Scientists at NASA are set to obliterate an asteroid on course for Earth by chucking a rocket at it.
The mission, costing £240 million, will see a rocket flying at 23,000 kilometres per hour in the asteroid, which has been named Dimorphos.
And it is hoped that the half-tonne spaceship will annihilate the asteroid, thereby giving Earth cause to worry less about the potential of any planet-destroying rocks hurling our way any time soon.
The mission is being run by NASA’s DART (Double Asteroid Redirection Test) group, and Andy Cheng, chief scientist at Johns Hopkins University’s Applied Physics Laboratory told the FT that it was “very exciting”.
He said: “It feels very exciting — like a dream come true — for something we’ve been thinking about for 20 years to be actually happening,
“In a dire emergency, we could take a spacecraft being built for another purpose, tack on a new guidance system and send it up to hit the asteroid.
“We might need more than one spacecraft.”
The impact will take place in September, but the DART spacecraft was actually launched in November.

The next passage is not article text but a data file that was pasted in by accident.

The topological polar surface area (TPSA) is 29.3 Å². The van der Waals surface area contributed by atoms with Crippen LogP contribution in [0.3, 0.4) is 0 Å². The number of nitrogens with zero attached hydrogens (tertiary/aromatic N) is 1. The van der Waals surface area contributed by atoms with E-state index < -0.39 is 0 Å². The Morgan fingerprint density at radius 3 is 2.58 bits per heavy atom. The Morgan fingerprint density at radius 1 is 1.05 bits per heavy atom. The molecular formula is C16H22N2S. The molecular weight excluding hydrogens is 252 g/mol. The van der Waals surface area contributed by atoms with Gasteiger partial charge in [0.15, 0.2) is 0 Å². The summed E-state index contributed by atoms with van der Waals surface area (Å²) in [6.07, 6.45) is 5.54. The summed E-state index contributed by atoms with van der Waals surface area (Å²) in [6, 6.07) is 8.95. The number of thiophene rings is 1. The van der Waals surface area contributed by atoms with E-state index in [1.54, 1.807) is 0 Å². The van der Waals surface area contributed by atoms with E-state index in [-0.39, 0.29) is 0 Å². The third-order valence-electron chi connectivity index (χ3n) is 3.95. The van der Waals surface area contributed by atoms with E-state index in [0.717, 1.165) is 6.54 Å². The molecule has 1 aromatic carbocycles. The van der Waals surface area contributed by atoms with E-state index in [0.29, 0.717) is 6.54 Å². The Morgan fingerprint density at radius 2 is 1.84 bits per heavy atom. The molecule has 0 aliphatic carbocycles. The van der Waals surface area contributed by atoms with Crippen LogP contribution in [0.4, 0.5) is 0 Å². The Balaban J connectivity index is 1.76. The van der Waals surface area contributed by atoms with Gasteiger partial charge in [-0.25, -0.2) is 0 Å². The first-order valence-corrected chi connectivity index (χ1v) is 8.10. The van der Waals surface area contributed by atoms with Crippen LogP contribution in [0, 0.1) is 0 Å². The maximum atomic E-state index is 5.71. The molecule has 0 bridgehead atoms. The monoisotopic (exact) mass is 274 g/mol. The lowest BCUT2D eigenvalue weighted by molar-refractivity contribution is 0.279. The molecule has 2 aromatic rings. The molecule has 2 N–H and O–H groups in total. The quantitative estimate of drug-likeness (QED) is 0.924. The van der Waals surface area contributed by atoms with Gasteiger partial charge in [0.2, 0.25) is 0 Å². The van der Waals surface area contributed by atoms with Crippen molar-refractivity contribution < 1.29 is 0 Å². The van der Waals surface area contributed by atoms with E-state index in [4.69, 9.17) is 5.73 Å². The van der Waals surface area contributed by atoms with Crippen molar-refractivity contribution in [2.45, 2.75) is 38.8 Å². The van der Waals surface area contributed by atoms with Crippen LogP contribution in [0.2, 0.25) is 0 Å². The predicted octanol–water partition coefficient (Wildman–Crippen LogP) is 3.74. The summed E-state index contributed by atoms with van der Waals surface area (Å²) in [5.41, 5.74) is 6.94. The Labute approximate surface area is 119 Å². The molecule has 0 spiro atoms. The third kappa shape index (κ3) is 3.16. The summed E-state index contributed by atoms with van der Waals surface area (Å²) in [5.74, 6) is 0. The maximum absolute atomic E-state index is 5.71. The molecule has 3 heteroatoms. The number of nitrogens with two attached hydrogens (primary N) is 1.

It carries a satellite made by the Italian Space Agency, which will send data from the impact and its aftermath back to NASA.
Planetary scientist at France’s Côte d’Azur Observatory Patrick Michel said: “What makes this mission so exciting is that previous visits to asteroids by spacecraft — Japan’s Hayabusa2 and Nasa’s Osiris-Rex — have found surprises.
“We know very little about the physical characteristics of Dimorphos apart from its size.
“Modelling of the impact shows a whole range of possible outcomes. The effect of the impact could be multiplied by a factor of five or even eight.”
Objects of Dimorphos’ size also have the potential to explode like nuclear bombs, only many times more powerfully.
Given that Dimorphos is 6.8 million miles away from Earth, it took DART roughly 10 months to get there, and 6.8 million miles is close enough for NASA to observe the results of the collision, making the asteroids perfect for planetary weapons testing.
When DART launched its rocket in November, 2021, NASA’s first-ever Planetary Defence Officer Lindley Johnson insisted that it is crucial we test this technology now, even though there is no immediate threat.
He said: “We don’t want to be in a situation where an asteroid is headed toward Earth and then have to be testing this kind of capability.”
For the latest breaking news and stories from across the globe from the Daily Star, sign up for our newsletter by clicking here.